In the latter decades of the 20th century, great white shark populations in the region were decimated when they were caught as by-catch, that is, accidentally captured while fishing for something else. The shark became a protected species in the mid-1990s.
“The ocean has been out of balance. We destroyed our shark population and overfished other things,” said Bob Hueter, chief scientist with Ocearch in Sarasota, Fla.
“Now we’re starting to bring things back.”
As top predators, sharks help control populations of mid-level predators such as seals.
Chris Harvey-Clark, a Halifax-based shark researcher, diver and veterinarian at Dalhousie University, has been seeing the results of conservation efforts.
“White sharks are not difficult to find at all,” said Harvey-Clark, who has helped film more than 40 underwater documentaries.
In November he went out on an expedition off Nova Scotia’s South Shore, using drones for spotting, and diving cages to capture some underwater shark pictures.
“[We] found it actually incredibly easy to image large numbers of sharks. In one three-day period we got 15 different sharks,” said Harvey-Clark.
Harvey-Clark will be using the pictures he took to develop a tool for identifying individual sharks. Individual sharks can be identified by unique markings on their pelvic fins. Scarring and other markings can also aid in identification.
And Harvey-Clark isn’t the only one spotting sharks off the South Shore. Earlier this month a solo diver saw one in St. Margaret’s Bay.
“The shark came in from deep water, had a look at her, she threw up her arms, and it turned around and hightailed it out of there,” he said.
There was another encounter earlier this week, this time involving a charter boat with a dozen divers in the water.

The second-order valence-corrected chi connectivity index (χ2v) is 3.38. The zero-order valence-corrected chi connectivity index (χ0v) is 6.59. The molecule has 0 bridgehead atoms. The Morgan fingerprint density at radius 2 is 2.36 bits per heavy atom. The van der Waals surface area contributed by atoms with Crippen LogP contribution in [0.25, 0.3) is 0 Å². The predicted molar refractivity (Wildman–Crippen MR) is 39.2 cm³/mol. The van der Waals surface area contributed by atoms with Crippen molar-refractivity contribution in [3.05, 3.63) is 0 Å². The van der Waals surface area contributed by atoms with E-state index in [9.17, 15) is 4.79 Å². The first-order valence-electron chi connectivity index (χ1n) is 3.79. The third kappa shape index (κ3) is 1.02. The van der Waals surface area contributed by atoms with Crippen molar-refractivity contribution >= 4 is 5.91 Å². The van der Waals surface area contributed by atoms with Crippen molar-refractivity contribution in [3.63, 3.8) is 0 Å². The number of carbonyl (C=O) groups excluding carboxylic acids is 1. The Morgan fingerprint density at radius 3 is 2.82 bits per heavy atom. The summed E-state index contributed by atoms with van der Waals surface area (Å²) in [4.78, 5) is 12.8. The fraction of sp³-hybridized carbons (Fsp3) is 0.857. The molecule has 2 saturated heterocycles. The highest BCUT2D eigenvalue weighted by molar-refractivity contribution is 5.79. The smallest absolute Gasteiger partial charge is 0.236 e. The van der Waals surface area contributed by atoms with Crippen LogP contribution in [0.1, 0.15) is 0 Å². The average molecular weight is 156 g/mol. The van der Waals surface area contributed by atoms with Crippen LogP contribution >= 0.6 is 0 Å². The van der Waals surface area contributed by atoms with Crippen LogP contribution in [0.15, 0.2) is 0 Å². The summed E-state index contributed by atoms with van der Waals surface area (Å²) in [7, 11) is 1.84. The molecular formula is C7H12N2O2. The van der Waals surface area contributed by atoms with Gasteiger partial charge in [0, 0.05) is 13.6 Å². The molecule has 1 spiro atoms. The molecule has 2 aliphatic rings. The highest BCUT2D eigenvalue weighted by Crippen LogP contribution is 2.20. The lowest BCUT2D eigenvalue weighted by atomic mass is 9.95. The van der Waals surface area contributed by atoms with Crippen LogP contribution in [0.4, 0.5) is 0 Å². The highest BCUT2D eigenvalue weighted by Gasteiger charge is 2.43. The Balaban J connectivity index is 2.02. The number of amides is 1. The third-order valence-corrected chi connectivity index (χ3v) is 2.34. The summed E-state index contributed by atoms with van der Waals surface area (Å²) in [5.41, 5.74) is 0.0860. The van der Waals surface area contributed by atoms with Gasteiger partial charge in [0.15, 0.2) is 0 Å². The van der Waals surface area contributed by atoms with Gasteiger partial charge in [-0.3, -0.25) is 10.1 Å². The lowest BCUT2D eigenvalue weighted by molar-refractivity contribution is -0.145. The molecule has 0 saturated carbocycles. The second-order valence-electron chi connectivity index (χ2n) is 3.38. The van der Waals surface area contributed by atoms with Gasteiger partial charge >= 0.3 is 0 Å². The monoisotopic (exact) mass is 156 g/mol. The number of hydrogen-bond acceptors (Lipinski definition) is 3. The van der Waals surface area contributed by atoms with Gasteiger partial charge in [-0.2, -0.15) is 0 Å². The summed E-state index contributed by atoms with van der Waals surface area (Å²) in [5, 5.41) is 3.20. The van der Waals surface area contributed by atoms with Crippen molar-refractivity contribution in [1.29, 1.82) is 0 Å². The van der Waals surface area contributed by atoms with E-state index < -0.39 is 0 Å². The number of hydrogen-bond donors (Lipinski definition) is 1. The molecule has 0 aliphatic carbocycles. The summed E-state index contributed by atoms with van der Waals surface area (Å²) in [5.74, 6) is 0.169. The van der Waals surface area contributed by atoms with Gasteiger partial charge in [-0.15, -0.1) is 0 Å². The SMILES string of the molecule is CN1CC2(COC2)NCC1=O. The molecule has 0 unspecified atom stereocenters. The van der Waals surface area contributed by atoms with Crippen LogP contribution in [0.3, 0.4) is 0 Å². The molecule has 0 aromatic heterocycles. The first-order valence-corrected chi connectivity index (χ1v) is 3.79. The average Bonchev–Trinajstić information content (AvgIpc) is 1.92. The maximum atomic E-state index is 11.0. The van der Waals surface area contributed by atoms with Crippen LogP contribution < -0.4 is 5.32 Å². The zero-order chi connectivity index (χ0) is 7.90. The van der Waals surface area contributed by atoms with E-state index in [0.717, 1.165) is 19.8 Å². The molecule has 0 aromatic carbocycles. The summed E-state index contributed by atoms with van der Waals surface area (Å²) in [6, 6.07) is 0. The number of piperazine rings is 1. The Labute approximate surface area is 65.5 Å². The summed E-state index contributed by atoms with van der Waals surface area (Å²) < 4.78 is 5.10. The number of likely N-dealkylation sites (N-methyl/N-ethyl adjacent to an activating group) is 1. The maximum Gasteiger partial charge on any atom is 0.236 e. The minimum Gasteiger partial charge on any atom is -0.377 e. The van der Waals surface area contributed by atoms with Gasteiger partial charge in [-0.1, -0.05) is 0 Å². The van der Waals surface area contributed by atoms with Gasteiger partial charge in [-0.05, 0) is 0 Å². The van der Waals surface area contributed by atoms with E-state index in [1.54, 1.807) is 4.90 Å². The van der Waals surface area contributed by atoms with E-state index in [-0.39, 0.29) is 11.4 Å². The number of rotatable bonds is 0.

“They had several encounters with, likely, the same shark,” said Harvey-Clark.
“The shark came by, had a look at them, disappeared out of visibility, and then 20 or 30 seconds later came back for another look and another look.”
While there is need for care, there is not a great deal of need for concern about sharks, said Hueter.
“You have to think like a shark, and you have to remember that the ocean is a wild place, not a swimming pool,” he said.
Sharks are not very interested in people, said Hueter, noting there have been very few encounters leading to injuries in Canada. By thinking like a shark, he means avoiding swimming with their preferred prey, such as seals or shoals of mackerel or herring.
“Birds diving on the surface and fish breaking the surface, that’s not a good place to go swimming,” he said.
There are bigger hazards in the sea than sharks, he said, such as rip currents, or even just the drive to the beach.
Searching for mating grounds
Hueter will be back in Atlantic Canada next week continuing a five-year project tracking great whites along the Atlantic coast.
The original snowbirds, they spend their summers in Atlantic Canada while wintering off the coast of Florida.
“What we’re putting together is the entire life of these sharks from birth to death,” said Hueter.
In 2016, Ocearch confirmed a nursery area for great whites off Long Island, where they were able to tag newborn sharks and track them by satellite as they grew. This is providing valuable information about their summer and winter feeding grounds.
“The last bit is where they’re mating, because as sharks they mate like mammals, they don’t spawn like other fish,” said Hueter.
“We think that that’s happening off the Carolina coast in the late winter early spring.”
Ocearch has a free shark tracking app anyone can use to see the location of the tagged sharks. Users can also submit reports of their own sightings.